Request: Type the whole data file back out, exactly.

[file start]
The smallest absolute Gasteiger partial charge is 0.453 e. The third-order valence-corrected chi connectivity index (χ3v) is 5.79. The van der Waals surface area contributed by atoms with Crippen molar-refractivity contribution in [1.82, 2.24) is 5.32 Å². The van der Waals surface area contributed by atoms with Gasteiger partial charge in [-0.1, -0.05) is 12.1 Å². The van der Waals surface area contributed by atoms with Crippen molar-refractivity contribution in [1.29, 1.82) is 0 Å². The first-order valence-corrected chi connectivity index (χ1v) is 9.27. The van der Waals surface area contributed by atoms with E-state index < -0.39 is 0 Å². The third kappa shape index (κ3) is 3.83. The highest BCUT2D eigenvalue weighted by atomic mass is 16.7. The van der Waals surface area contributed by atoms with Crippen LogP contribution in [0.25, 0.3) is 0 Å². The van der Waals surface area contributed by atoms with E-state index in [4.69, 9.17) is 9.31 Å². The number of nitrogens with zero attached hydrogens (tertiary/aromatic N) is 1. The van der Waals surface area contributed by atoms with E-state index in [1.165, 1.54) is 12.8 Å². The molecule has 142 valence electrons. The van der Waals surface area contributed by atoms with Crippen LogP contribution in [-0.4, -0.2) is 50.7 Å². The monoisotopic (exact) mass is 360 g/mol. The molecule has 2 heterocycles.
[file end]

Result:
The smallest absolute Gasteiger partial charge is 0.453 e. The third-order valence-corrected chi connectivity index (χ3v) is 5.79. The van der Waals surface area contributed by atoms with Crippen molar-refractivity contribution in [1.82, 2.24) is 5.32 Å². The van der Waals surface area contributed by atoms with Gasteiger partial charge in [-0.1, -0.05) is 12.1 Å². The van der Waals surface area contributed by atoms with Crippen molar-refractivity contribution in [1.29, 1.82) is 0 Å². The first-order valence-corrected chi connectivity index (χ1v) is 9.27. The van der Waals surface area contributed by atoms with E-state index < -0.39 is 0 Å². The third kappa shape index (κ3) is 3.83. The highest BCUT2D eigenvalue weighted by atomic mass is 16.7. The van der Waals surface area contributed by atoms with Crippen LogP contribution in [0.25, 0.3) is 0 Å². The van der Waals surface area contributed by atoms with E-state index in [4.69, 9.17) is 9.31 Å². The number of nitrogens with zero attached hydrogens (tertiary/aromatic N) is 1. The van der Waals surface area contributed by atoms with E-state index in [1.165, 1.54) is 12.8 Å². The molecule has 142 valence electrons. The van der Waals surface area contributed by atoms with Crippen LogP contribution in [-0.4, -0.2) is 50.7 Å². The monoisotopic (exact) mass is 360 g/mol. The molecule has 2 heterocycles.